Senator Ivana Bacik: I move: "That the Bill be now read a Second Time." I am delighted to be here to propose this Bill. I welcome the Minister for Social Protection, Deputy Leo Varadkar, to the House. I have received an indication from the Government that it will not be opposing this Bill on Second Stage. I am very grateful for and delighted about that news. I acknowledge the presence in the Visitors Gallery of Dr. David Parris and Mr. Gerhard Scully and I thank them for being here to support the Bill and for their bravery and courage in raising publicly the important equality issue it seeks to address. The Bill is the Pensions (Equal Pension Treatment in Occupational Benefit Scheme) (Amendment) Bill 2016. I am delighted to be proposing it on behalf of Labour Party Senators. My colleague, Senator Ged Nash, will be seconding it and Senator Kevin Humphreys will be speaking on it. We are putting it forward as a Labour Party Private Members' Bill. We acknowledge the legal expertise and help provided on the Bill by our drafter, Mr. Finbarr O'Malley, and also by Professor Robert Wintemute of King's College, London, who has given us some very important legal input on the Bill. I also acknowledge the support of Ms Marguerite Bolger, senior counsel, who acted in the legal case that forms the impetus for the Bill. Let me outline the background to the Bill. It seeks to address the very small number of cases in which retired employees who, because of their sexual orientation, were not legally permitted to marry the person they desired to marry before a particular date were deprived of certain pension or survivor benefits as a result. It was drafted, as I have said, in response to a particular case which I know the Minister is aware of, namely, the case of David Parris v. Trinity College Dublin before the European Court of Justice. Judgment was given on 24 November 2016. In that case, David Parris had argued that the Trinity pension scheme was discriminatory as it provided that a Trinity employee's partner would only be entitled to a survivor's pension where the employee had married or entered a civil partnership before reaching the age of 60. The Bill seeks to address the issue that arose in that case. It will provide that if a pension scheme makes a survivor's pension entitlement dependent on the employee having married or entered civil partnership before a certain age, this would breach the principle of equal pension treatment on the sexual orientation ground where the reason the employee did not comply with the requirement was because he or she was legally incapable of marrying prior to the entry into force of civil partnership law.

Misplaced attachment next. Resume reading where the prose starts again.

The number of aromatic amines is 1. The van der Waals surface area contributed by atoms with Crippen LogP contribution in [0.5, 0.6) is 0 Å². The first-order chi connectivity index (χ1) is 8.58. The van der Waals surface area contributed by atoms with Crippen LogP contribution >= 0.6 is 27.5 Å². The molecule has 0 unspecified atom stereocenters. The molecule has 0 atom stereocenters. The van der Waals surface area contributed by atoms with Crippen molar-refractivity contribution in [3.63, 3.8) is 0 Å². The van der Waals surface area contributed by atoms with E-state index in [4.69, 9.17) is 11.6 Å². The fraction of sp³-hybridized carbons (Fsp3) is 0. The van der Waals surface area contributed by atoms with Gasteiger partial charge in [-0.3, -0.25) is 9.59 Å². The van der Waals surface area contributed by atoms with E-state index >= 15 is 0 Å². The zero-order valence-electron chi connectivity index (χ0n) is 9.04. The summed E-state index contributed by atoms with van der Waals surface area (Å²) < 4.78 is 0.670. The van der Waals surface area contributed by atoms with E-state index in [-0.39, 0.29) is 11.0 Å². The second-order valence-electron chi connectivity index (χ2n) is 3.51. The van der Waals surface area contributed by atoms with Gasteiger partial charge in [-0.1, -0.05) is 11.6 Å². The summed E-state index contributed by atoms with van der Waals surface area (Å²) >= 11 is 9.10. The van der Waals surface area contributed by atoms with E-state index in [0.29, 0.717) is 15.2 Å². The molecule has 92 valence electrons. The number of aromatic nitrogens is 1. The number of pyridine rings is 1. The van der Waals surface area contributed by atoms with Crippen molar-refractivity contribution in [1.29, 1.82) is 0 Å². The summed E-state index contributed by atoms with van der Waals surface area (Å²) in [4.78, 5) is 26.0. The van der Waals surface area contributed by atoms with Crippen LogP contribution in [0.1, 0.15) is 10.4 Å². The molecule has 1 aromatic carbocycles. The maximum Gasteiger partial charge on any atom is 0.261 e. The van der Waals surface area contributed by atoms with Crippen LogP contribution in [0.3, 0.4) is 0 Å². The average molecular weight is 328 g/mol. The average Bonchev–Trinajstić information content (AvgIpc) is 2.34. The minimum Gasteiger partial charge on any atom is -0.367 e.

Before I turn to the provisions of the Bill I will outline the facts of the Parris case in a little more detail. The applicant had been living for over 30 years in a stable relationship with his partner. His employer's pension scheme provided for the payment of a survivor's pension to the spouse or civil partner of a member. However, the survivor's pension was payable only if the member had married or entered into a civil partnership before reaching the age of 60.
Each year, thousands of women travel to England from Ireland to access terminations of pregnancy; 3,451 women made the journey in 2015 (63 per week; 9 per day).
Over 160,000 women have travelled to England from Ireland since the Eighth Amendment was passed in 1983, inserting Article 40.3.3 into the Irish Constitution. Between January 1980 and December 2013 alone, over 150,000 women travelled from Ireland to access abortion services to another country.
This Bill seeks to address the small number of cases where retired employees who were legally not permitted to marry persons of the same sex before a particular date may be deprived of certain pension benefits.